Cultural Diversity

I would say that in most cases, I’m the worst person to talk about diversity as, like John Scalzi said, I’m playing at the lowest difficulty setting. There is a small exception to this when the matter relates to cultural diversity in a vastly USA-based environment, which is what I would like to spend a few words on this time.

Let’s start with language. For open source developers, working with people from different countries, and for which English is not the native language, is not uncommon at all — indeed, projects such as Gentoo and VideoLan tend to have overall more people for whom English is a second (if not third) language. There is a difference, though, when it comes to work environments such as my previous bubble, where you have to speak English a lot — impromptu, on the spot.

It took adjustment when I moved to Dublin, despite having spent most of the previous year in Los Angeles: on one side, South-Californian English and Dublin English are significantly different in tone and intentions, and on the other hand, it required “checking the gain” on what people coming from other languages meant with certain words. Again, not something totally new for those who spent time in various Open Source projects, but even IRC allowed you to take a moment to type an answer back, or to re-read what the other person said. And while the voice tone and body language help, it’s still harder to process, understand, and form a reply in your second (or third) language in real-time than it would be over asynchronous medium.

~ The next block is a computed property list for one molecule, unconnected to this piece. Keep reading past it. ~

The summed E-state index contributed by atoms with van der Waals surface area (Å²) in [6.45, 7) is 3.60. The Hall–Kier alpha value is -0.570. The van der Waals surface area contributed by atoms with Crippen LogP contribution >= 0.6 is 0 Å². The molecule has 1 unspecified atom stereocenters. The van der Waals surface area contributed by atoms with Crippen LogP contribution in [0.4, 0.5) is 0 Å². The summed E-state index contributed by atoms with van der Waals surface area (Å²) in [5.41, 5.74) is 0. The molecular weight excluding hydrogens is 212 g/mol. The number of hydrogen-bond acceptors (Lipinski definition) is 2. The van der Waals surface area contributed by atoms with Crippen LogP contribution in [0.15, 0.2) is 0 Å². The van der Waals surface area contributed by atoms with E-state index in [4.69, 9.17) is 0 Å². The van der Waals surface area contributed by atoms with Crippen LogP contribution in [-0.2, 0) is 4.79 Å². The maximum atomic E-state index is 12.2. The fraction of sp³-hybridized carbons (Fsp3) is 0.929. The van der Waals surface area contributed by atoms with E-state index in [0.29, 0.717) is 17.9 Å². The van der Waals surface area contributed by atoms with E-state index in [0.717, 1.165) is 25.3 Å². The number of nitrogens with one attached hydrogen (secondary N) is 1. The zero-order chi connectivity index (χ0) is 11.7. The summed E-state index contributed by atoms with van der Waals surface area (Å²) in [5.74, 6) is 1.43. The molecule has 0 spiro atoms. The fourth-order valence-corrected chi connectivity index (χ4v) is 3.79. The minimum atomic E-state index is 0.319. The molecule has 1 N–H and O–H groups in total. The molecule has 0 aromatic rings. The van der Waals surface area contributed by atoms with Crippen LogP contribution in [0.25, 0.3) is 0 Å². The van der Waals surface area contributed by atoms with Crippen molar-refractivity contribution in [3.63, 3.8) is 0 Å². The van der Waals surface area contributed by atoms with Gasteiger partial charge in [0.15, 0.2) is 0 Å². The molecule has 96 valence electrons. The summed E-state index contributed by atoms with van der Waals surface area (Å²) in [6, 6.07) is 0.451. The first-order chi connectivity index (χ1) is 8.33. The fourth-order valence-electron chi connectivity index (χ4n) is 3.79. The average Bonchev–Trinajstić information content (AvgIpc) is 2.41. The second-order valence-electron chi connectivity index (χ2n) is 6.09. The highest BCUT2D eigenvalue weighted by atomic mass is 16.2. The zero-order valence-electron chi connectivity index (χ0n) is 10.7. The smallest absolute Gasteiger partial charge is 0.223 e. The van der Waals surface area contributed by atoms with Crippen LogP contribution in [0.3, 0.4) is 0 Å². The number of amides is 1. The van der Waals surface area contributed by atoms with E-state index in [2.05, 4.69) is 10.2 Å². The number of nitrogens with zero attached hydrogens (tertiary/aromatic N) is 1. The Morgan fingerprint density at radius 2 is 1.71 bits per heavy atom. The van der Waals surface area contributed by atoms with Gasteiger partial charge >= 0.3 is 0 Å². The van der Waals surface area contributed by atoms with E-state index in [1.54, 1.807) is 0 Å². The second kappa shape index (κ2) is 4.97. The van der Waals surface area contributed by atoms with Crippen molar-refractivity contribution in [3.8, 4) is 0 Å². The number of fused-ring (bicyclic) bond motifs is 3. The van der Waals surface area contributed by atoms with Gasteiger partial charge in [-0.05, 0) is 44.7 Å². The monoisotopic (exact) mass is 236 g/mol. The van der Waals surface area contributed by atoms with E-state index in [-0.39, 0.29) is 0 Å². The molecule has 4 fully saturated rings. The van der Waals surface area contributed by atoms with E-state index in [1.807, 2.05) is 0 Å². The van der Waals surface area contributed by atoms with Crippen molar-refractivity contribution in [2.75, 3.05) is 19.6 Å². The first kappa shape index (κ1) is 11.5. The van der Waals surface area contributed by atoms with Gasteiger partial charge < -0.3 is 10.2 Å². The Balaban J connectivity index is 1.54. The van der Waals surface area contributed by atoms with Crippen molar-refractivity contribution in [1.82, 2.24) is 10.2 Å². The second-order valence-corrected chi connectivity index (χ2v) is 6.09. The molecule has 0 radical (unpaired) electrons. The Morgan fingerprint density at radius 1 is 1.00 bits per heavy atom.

London was another kettle of fish altogether — maybe because I have listened to enough Radio 4 to grasp many Londoners expression fasters than I picked them up in Dublin, or maybe because I have built up the experience there. But that doesn’t mean it wasn’t hard — indeed in my experience I found that British-born-and-raised people tend to be (unwittingly) less forgiving for mis-speaking, expecting every word used to having been carefully chosen by the speaker, including any obvious-to-them rude turn of phrase. This doesn’t appear to be my impression only — the FT’s Michael Skapinker wrote about it, more than once, and I would suggest reading his articles to both the English native speakers, and those of us “second-languagers” that find it hard to work productively with them.

Now, before somebody says that I’m painting the whole group of native English speakers with a single brush — that is certainly not the case. I already singled out the Dubliners before, and I have plenty of friends, colleagues, and ex-colleagues that have learnt not to assume that every word is perfectly weighted beforehand, particularly in spoken lines, and have asked me more than a few times if the word I used was meant to sound as aggressive as it did.

There’s another fun interaction that I learnt to appreciate: talking shop with people coming from cultures that are very direct, such as some of my Romanian friends — we can start cussing and repeat the word shit many times in a row, get excited, and maybe even disagree vehemently on concepts, solutions, and decisions, … and then go grab coffee together like nothing happened. At least once I’ve been asked not quite directly whether I have been a hypocrite — but no, it’s just that for me (us) technical disagreements among friends are just that… technical disagreements.

If all of this boggles your mind and sounds like me trying to justify my tone or behaviour, I would suggest you to read The Culture Map. The book is a fascinating read, and goes into a lot of examples of how different culture “baselines” differ — with repeated reminders that the fact that a culture baseline does not mean that everyone in that culture behaves exactly the same way, we’re not in a world of hats.